So, it’s good that the game’s got a pretty good voice and style. The characters are simple, but they hit a nice enough dynamic that I like them, and the world is defined just enough to establish a setting while leaving me wanting to know more about it. And you know, I can chill with the vibes of preparing some customized instant noodles.
Overall, kinda nice! I think the game’s attempt to fit into the jam’s theme of rejuvenation/resurrection feels very tenuous but ehhhhhhhh, I’m not a judge, that’s not my problem.
The second game that caught our attention is Remnants of Calandria, by TerminusEst13. In another contrast to other entries, this is a top-down action adventure game within the vein of the Gameboy Zelda games.
In the past, the world was razed by warring gods… supposedly. A section of humanity has survived underground, where they all live miserable lives. But one day, two guards happen across a tunnel that leads them to a nuclear reactor, which may be the key to rejuvenating the world. The question is though, what form will the rejuvenation take?
As said before, Calandria is a Zelda-ish game. To get around hitbox weirdness that fighting with a sword in RPG Maker could have, Calandria smartly resolves that by making the main weapon a spear, forcing players to space themselves before attacking from positions that work within the engine’s constraints. Though, if that’s not enough, you also get some throwing knives to chuck at enemies if you feel that close combat is too finnicky. For the most part, the gameplay is actually pretty alright, and its strengths are most demonstrated with the game’s final boss, which is actually a pretty legit challenge.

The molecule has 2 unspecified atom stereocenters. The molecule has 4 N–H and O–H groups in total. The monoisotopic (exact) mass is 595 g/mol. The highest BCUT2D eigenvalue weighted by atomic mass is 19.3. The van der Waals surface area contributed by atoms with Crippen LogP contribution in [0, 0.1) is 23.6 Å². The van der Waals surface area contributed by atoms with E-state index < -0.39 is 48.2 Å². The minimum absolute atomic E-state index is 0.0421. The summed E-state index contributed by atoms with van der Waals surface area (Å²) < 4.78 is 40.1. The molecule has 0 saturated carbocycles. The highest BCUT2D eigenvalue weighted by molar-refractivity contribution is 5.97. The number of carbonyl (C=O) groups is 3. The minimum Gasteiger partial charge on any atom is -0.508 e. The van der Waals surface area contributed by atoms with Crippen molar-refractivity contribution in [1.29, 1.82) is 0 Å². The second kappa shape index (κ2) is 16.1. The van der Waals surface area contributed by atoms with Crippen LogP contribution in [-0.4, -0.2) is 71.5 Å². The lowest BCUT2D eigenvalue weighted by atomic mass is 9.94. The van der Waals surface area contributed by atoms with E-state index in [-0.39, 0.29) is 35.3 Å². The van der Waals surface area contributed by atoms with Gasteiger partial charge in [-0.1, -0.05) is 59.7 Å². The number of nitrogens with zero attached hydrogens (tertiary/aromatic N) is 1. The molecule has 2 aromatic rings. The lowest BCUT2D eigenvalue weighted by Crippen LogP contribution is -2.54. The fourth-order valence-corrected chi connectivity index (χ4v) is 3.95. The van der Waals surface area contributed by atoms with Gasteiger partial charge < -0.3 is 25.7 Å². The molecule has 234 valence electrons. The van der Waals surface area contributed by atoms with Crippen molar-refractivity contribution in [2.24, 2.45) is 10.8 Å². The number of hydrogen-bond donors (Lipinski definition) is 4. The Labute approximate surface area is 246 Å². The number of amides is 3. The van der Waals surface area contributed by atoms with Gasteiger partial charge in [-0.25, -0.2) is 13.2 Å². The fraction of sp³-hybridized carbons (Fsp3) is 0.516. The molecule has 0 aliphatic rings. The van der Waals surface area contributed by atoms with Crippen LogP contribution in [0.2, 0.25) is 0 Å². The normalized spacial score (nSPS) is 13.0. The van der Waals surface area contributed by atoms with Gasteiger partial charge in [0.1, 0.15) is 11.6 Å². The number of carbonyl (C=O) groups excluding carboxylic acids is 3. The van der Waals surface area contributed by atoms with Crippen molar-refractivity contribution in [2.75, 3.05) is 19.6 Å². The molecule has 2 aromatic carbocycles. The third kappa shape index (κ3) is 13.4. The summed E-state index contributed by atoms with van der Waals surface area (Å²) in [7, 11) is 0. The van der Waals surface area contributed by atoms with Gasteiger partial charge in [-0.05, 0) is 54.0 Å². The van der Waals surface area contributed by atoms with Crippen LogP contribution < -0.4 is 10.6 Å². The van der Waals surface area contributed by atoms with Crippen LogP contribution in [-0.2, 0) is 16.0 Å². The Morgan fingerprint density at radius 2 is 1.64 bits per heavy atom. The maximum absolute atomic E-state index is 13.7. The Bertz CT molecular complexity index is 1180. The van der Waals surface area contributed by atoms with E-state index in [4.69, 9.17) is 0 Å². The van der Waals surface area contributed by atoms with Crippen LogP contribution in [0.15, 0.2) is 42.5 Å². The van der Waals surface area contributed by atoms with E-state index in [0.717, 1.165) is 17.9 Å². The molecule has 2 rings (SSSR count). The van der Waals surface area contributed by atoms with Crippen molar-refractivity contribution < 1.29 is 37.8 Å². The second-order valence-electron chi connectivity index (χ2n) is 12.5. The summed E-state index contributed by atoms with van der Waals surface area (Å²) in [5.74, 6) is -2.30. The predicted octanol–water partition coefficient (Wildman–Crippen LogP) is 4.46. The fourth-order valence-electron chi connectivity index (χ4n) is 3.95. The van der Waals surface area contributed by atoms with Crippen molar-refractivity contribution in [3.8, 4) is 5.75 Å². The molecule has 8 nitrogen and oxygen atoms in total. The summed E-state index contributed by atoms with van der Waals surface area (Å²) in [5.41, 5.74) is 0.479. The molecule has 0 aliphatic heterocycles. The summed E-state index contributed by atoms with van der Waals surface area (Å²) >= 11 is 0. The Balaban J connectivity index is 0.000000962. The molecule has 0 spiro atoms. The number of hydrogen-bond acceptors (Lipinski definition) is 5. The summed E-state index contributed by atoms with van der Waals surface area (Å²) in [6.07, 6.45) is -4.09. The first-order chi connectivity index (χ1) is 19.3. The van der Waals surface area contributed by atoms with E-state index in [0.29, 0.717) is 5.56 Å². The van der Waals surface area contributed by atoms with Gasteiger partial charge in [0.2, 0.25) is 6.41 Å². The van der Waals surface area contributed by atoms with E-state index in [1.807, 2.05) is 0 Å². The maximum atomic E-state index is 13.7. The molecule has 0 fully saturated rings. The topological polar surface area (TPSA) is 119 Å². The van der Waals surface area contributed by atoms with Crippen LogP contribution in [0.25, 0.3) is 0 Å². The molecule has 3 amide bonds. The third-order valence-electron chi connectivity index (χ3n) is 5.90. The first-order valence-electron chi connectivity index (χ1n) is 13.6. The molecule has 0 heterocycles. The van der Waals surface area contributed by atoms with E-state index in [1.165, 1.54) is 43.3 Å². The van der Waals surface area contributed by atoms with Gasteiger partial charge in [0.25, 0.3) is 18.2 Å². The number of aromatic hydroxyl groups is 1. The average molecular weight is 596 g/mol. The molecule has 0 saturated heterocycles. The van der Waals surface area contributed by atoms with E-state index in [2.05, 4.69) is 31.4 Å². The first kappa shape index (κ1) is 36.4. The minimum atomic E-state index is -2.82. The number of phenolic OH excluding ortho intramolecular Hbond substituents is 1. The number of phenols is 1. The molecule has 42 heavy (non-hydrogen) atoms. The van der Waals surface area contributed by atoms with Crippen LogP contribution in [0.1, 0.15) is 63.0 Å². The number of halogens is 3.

As for the dungeoneering part of Zelda-likes, yeah, that’s some Zelda dungeoneering. Everything is easy to understand and do. I guess my only kinda criticism with this aspect of the game is that there isn’t really a map, but well, that’s probably fine since there’s just the one dungeon.
Also, as a warning to people looking to play this, there’s one point that “appears” to be a softlock. Due to some hitbox problems, you have to click on a certain obvious object in a special room to advance the game instead of interacting with it like normal.
Outside of gameplay, Calandria has some enjoyable writing. There’s a surprising amount of flavor text in the game that paints the mood of the game, of a world that’s trying to cope with its conditions. The mix of jokes and dystopic conditions creates an enjoyable tone. As one guard says, “it’s a living.”
Infomantis and I generally liked this game, especially the music, which rips. And also, congratulations to he developer for managing to get this game in mere minutes before the deadline. The developer really made the most out of their time and it’s good that they managed to get this in under the wire.
Aaaand… that’s all I got. Unfortunately, I did not work as much as I wanted to this week. But also, I need to consider that I need to love myself and not work as hard. However, now that the AC problems are resolved and I’m no longer dying in my room, I can hopefully find more time next week to look at some more games before the end of the jam’s judging period!